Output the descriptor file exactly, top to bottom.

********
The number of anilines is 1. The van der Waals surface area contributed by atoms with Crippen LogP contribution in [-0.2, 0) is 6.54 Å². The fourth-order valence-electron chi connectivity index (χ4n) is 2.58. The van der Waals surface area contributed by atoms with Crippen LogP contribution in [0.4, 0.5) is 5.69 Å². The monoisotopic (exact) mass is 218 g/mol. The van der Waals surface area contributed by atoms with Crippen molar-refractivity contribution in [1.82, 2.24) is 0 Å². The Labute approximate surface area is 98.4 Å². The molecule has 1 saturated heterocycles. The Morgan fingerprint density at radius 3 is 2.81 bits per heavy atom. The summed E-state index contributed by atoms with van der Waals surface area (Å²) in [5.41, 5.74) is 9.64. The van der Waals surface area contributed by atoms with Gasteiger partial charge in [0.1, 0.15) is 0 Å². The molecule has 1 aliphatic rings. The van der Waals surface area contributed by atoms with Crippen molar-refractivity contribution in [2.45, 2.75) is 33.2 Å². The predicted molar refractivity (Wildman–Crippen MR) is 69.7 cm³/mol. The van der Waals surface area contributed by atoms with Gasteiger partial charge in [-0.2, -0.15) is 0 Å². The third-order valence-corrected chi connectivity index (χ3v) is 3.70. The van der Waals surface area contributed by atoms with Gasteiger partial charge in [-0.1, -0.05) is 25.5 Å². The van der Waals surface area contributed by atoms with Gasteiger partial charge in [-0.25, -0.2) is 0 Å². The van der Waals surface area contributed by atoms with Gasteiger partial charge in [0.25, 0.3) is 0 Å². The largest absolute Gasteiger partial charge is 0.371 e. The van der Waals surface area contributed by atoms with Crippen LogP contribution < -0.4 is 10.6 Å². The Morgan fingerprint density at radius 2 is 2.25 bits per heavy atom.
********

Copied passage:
The number of anilines is 1. The van der Waals surface area contributed by atoms with Crippen LogP contribution in [-0.2, 0) is 6.54 Å². The fourth-order valence-electron chi connectivity index (χ4n) is 2.58. The van der Waals surface area contributed by atoms with Crippen LogP contribution in [0.4, 0.5) is 5.69 Å². The monoisotopic (exact) mass is 218 g/mol. The van der Waals surface area contributed by atoms with Crippen molar-refractivity contribution in [1.82, 2.24) is 0 Å². The Labute approximate surface area is 98.4 Å². The molecule has 1 saturated heterocycles. The Morgan fingerprint density at radius 3 is 2.81 bits per heavy atom. The summed E-state index contributed by atoms with van der Waals surface area (Å²) in [5.41, 5.74) is 9.64. The van der Waals surface area contributed by atoms with Gasteiger partial charge in [0.1, 0.15) is 0 Å². The molecule has 1 aliphatic rings. The van der Waals surface area contributed by atoms with Crippen molar-refractivity contribution in [2.45, 2.75) is 33.2 Å². The predicted molar refractivity (Wildman–Crippen MR) is 69.7 cm³/mol. The van der Waals surface area contributed by atoms with Gasteiger partial charge in [-0.2, -0.15) is 0 Å². The third-order valence-corrected chi connectivity index (χ3v) is 3.70. The van der Waals surface area contributed by atoms with Gasteiger partial charge in [-0.1, -0.05) is 25.5 Å². The van der Waals surface area contributed by atoms with Gasteiger partial charge in [-0.25, -0.2) is 0 Å². The van der Waals surface area contributed by atoms with Gasteiger partial charge in [0.25, 0.3) is 0 Å². The largest absolute Gasteiger partial charge is 0.371 e. The van der Waals surface area contributed by atoms with Crippen LogP contribution < -0.4 is 10.6 Å². The Morgan fingerprint density at radius 2 is 2.25 bits per heavy atom.